Not only Texas harbored saloons under the sign of the white elephant.  They could be found throughout the West and South.  W. R. Monroe owned one in Kansas City, Missouri.   As many saloonkeepers of the times did, Monroe issued bar tokens good for drinks at his bar.  The one shown here for his White Elephant Saloon was worth five cents in trade.  This token is distinguished among representations of the pachyderm by the predominance given to one (unmentionable) physical attribute.

I am still puzzling over why Wichman would name a saloon White Elephant and then represent it with a ceramic pig big bottle.  As it turns out Wichman in addition to selling whiskey over the bar also was retailing liquor to customers in glass and ceramic containers.   Obviously a figural elephant likely would have held more booze than the proprietor might have wanted to give away, so Wichman chose a pig to convey a slug or two of his whiskey.

Another Tennessee White Elephant saloon artifact is a stoneware jug covered in dark Albany slip glaze into which has been scratched a rather primitive elephant.  The crudeness of the design indicates that it was created relatively early in the 1800s.  The saloon apparently belonged to Querna Clerk, about whom I can find nothing.   Nor does the jug given any clue as to the city or town in which the White Elephant was located.

Two cities named Richmond, one in Virginia and one in Kentucky both harbored White Elephant Saloons.  The Virginia example is unusual since this establishment was owned and operated by a woman, Mrs. Mary Enright.  Directories show her in business at 420 Louisiana during the early 1900s.  In addition to serving drinks at the bar she was blending her own whiskeys and selling them at both wholesale and retail.  Like the prior jug, this one too is scratched into brown Albany slip, but is legible.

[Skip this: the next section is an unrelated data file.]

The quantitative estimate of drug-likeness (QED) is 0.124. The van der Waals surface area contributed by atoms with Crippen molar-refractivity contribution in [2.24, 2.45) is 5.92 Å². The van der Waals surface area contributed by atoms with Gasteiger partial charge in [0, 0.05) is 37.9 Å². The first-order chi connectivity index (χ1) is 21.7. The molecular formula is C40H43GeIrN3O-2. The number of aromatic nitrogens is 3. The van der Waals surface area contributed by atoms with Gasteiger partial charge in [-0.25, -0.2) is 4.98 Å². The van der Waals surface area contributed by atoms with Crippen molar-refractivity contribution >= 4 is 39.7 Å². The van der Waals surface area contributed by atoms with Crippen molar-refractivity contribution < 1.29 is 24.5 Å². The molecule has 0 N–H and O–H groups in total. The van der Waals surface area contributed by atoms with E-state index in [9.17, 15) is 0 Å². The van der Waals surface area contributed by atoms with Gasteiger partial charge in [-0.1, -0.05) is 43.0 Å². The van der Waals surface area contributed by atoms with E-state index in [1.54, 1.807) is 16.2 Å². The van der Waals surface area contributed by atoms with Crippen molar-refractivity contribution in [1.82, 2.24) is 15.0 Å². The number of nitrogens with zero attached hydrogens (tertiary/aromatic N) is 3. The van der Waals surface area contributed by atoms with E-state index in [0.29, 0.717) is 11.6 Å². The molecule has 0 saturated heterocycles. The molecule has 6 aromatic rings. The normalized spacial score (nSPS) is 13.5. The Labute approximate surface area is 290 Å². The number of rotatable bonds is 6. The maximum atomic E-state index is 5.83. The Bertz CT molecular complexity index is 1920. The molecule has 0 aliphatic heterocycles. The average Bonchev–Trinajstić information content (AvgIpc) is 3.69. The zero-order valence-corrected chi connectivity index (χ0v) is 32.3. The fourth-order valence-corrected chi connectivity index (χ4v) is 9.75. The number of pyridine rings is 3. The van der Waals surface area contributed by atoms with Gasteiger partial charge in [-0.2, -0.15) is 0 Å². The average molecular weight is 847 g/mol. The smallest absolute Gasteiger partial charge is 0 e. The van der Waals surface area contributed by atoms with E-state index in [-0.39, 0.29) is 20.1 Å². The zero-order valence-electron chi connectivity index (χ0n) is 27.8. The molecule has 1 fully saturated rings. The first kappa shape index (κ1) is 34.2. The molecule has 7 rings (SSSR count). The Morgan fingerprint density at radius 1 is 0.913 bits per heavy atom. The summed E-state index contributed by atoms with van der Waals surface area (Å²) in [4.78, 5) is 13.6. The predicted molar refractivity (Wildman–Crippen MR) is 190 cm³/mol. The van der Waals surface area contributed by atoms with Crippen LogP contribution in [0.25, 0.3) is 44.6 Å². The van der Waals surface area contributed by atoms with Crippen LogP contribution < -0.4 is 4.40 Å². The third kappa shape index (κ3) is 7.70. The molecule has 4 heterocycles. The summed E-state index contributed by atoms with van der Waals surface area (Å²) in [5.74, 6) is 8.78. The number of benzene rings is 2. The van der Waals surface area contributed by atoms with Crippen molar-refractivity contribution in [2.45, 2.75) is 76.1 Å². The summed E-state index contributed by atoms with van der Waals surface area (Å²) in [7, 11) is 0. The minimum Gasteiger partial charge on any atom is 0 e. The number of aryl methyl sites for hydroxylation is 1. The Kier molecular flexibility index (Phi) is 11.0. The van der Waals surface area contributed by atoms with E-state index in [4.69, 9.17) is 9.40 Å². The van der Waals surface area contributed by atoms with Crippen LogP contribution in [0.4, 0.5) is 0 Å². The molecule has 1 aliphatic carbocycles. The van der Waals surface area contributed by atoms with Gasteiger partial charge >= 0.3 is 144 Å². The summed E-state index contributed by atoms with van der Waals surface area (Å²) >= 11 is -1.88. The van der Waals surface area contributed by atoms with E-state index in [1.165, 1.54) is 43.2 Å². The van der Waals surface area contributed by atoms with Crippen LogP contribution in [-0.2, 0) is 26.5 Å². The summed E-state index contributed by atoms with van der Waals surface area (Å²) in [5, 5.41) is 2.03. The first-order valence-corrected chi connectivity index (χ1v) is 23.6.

Called a “scratch jug” when it was offered at auction, the Albany slip covered beehive-shaped container shown here actually was covered by a stencil that masked the glaze from the body to create the letters.  It appears to be quart size.  Details about this White Elephant Saloon are similarly masked in history.

In Tuscaloosa, Alabama, the White Elephant  was selling whiskey in a wide variety of ceramic jugs.  The one shown here offered a discount of ten cents on a refill of the jug when brought back to the saloon.  This was a popular Tuscaloosa watering hole.  Locals are said to have ridden horseback up to the place at Sixth Street and 24th Avenue of a morning to get cold glass of beer.  In 1932, workmen excavating at a construction site unearthed 75 brown and white jugs that bore the name of the White Elephant.